How to let a broody hen raise chicks?

Discussion in 'Raising Baby Chicks' started by Chic Rustler, Feb 27, 2017.

  1. Chic Rustler

    Chic Rustler Chillin' With My Peeps

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    Guys this may be a silly question, but im completely new at this. How do you deal with a broody hen? If i happen to find one sitting on eggs in her nest box can she be moved to a different location and more eggs added? My nest boxes are all 18 inches off the ground and i dont know if a chick could make the jump.



    Do they need to be separated from the flock? A small run with in the run? Any information would be helpful. I hope to find ine of my hens are broody and to let her raise the chicks
     
  2. Ol Grey Mare

    Ol Grey Mare One egg shy of a full carton. ..... Premium Member

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    Ask 10 poultry keepers these questions and you'll get 11 different answers -- that's because there really is no one right way to approach this. Some folks will move the broody and her nest to an isolated location entirely separate from the flock, some folks will partition off an area within the coop for the broody, and her resulting chicks, to be in until such time the chicks are ready to be integrated into the flock and still others (myself included) let our broodies set, hatch and raise her chicks right in the coop/flock -- within that last group there are those who let her set where she chooses, and those that will relocate her to a different nest (ie a tub on the foor) out of an additional measure of safety for the chicks. Provided the floor is well bedded, chicks can leap from a surprising height and walk away like it was nothing (you should see videos of wood duck babies leaving the nest for the first time if you want to really see something).
    It is really going to depend on your setup, the personalities within your flock, the hen's mothering instinct (some fail to protect their chicks from the rest of the flock, others are overly protective and create a major disruption to everyone), etc. I would suggest doing a lot of reading of posts from folks in the broody hen threads, see what they do, decide which method sounds like the best fit for you and then if/when the time comes try that - if it doesn't work, try something else.
     
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  3. CP Chicken

    CP Chicken Crazy about Turkens

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    You should probably move the broody hen and her eggs to a separate enclosure so that other chickens cannot bother her, and also there is a possibility that the other chickens could kill the chicks once they hatch (even if it's on accident) by stepping on them, mistaking them for another creature, etc.It is okay to add more eggs as long as she hasn't been sitting on the current ones for too long because when those chicks from the first eggs hatch, the hen will ignore any left over eggs that are taking too long to hatch (even if they are developing) so that she can tend to the chicks that did hatch. Typically the broody hen will continue to sit on any left over eggs for a few days after the first chick hatched.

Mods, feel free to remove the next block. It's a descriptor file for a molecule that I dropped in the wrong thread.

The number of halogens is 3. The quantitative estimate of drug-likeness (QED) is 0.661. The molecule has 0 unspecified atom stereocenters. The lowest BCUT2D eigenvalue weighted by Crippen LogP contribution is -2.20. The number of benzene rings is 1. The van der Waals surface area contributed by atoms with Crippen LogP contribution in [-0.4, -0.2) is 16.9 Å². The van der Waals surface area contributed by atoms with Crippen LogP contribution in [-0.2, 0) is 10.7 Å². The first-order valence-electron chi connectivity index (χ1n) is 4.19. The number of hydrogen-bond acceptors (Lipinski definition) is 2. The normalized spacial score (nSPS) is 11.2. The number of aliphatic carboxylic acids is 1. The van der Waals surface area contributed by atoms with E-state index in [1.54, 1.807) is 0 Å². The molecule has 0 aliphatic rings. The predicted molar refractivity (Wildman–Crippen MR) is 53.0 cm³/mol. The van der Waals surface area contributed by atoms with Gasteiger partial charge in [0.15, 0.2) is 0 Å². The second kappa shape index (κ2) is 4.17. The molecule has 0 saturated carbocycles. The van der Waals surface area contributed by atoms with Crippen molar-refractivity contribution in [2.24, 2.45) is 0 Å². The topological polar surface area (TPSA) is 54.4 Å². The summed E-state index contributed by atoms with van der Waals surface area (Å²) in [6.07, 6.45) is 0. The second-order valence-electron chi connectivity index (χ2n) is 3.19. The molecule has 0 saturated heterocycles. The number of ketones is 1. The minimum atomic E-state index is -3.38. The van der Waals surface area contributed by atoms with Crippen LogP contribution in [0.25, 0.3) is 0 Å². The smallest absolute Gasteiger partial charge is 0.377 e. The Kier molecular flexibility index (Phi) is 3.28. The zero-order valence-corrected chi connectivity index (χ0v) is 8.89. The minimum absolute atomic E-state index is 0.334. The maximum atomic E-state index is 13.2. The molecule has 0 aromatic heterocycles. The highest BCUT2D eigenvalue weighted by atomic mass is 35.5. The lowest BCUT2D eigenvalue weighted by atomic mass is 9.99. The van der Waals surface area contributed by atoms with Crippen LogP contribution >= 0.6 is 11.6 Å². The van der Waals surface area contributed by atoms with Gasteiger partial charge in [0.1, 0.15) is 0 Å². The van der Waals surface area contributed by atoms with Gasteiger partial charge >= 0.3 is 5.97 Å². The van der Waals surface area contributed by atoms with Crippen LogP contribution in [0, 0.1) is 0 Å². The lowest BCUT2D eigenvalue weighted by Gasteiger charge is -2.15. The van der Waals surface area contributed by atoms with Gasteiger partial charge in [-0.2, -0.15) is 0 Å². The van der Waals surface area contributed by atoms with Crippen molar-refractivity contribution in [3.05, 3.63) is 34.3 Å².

4. Chic Rustler

    Chic Rustler Chillin' With My Peeps

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    I have a little dog house that i put in the run and have a small fence around. I have been using this to keep younger chics separate for a couple weeks before letting them in the flock. If i move a hen and eggs there would she still sit and do her job?
     
  5. Chic Rustler

    Chic Rustler Chillin' With My Peeps

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    [​IMG]


    Would this work?
     
  6. ChickenChaser9

    ChickenChaser9 Chillin' With My Peeps

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    It could work. Not particularly secure but if there is fresh bedding to nest on then it should at least be functional for your minimum requirements.
     
  7. CP Chicken

    CP Chicken Crazy about Turkens

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    You might want something to block the opening of the dog house because remember that a predator might come and steal the eggs.
     
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  8. Chic Rustler

    Chic Rustler Chillin' With My Peeps

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    It would have to make it past my pitbull and threw the welded wire fence and then threw the fence around the dog house
     
  9. Ol Grey Mare

    Ol Grey Mare One egg shy of a full carton. ..... Premium Member

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    Many predators have no issue going through openings the size in both the welded wire fence and the fence around the dog house. Ultimately, though, if you feel secure or comfortable with the level of risk that's your call as they are your birds -- my previous run was not "ft knox worthy" as it was poultry netting over cattle panels which could have easily been breached by a predator, but I was aware and comfortable with the level of risk. Some folks are more comfortable with the risk of an occasional loss whereas others are aware they couldn't handle the loss of a single bird.
     
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  10. chicken pickin

    chicken pickin Overrun With Chickens

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    It would have to make it past my pitbull and threw the welded wire fence and then threw the fence around the dog house[/quote

    I also agree that you should go with what your comfortable as far as level of security. But be aware rats can get past all of that and take down the hen, eat the eggs or the chicks. Just happened to me, rats got a silkie hen last week right before lock up [​IMG]
     

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